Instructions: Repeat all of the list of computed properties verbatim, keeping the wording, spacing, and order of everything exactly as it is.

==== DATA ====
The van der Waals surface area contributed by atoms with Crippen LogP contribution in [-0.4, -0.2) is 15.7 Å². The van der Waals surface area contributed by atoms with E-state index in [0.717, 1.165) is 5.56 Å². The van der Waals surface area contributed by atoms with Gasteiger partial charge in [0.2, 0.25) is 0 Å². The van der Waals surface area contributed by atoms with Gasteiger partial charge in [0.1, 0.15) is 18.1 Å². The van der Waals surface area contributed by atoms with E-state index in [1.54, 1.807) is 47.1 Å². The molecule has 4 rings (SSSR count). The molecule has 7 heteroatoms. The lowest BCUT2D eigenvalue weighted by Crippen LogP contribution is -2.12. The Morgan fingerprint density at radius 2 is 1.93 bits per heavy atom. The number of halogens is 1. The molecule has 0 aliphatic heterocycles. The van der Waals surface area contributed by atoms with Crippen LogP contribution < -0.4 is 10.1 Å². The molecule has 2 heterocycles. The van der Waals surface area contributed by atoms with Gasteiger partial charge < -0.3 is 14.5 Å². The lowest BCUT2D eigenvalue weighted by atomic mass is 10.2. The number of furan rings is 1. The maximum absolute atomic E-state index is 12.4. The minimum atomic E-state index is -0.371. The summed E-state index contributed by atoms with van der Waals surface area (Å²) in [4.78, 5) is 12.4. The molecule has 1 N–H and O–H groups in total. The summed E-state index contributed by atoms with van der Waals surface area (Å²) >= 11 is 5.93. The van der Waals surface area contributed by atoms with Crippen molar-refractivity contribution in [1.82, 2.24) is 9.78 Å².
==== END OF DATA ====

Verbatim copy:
The van der Waals surface area contributed by atoms with Crippen LogP contribution in [-0.4, -0.2) is 15.7 Å². The van der Waals surface area contributed by atoms with E-state index in [0.717, 1.165) is 5.56 Å². The van der Waals surface area contributed by atoms with Gasteiger partial charge in [0.2, 0.25) is 0 Å². The van der Waals surface area contributed by atoms with Gasteiger partial charge in [0.1, 0.15) is 18.1 Å². The van der Waals surface area contributed by atoms with E-state index in [1.54, 1.807) is 47.1 Å². The molecule has 4 rings (SSSR count). The molecule has 7 heteroatoms. The lowest BCUT2D eigenvalue weighted by Crippen LogP contribution is -2.12. The Morgan fingerprint density at radius 2 is 1.93 bits per heavy atom. The number of halogens is 1. The molecule has 0 aliphatic heterocycles. The van der Waals surface area contributed by atoms with Crippen LogP contribution < -0.4 is 10.1 Å². The molecule has 2 heterocycles. The van der Waals surface area contributed by atoms with Gasteiger partial charge < -0.3 is 14.5 Å². The lowest BCUT2D eigenvalue weighted by atomic mass is 10.2. The number of furan rings is 1. The maximum absolute atomic E-state index is 12.4. The minimum atomic E-state index is -0.371. The summed E-state index contributed by atoms with van der Waals surface area (Å²) in [4.78, 5) is 12.4. The molecule has 1 N–H and O–H groups in total. The summed E-state index contributed by atoms with van der Waals surface area (Å²) >= 11 is 5.93. The van der Waals surface area contributed by atoms with Crippen molar-refractivity contribution in [1.82, 2.24) is 9.78 Å².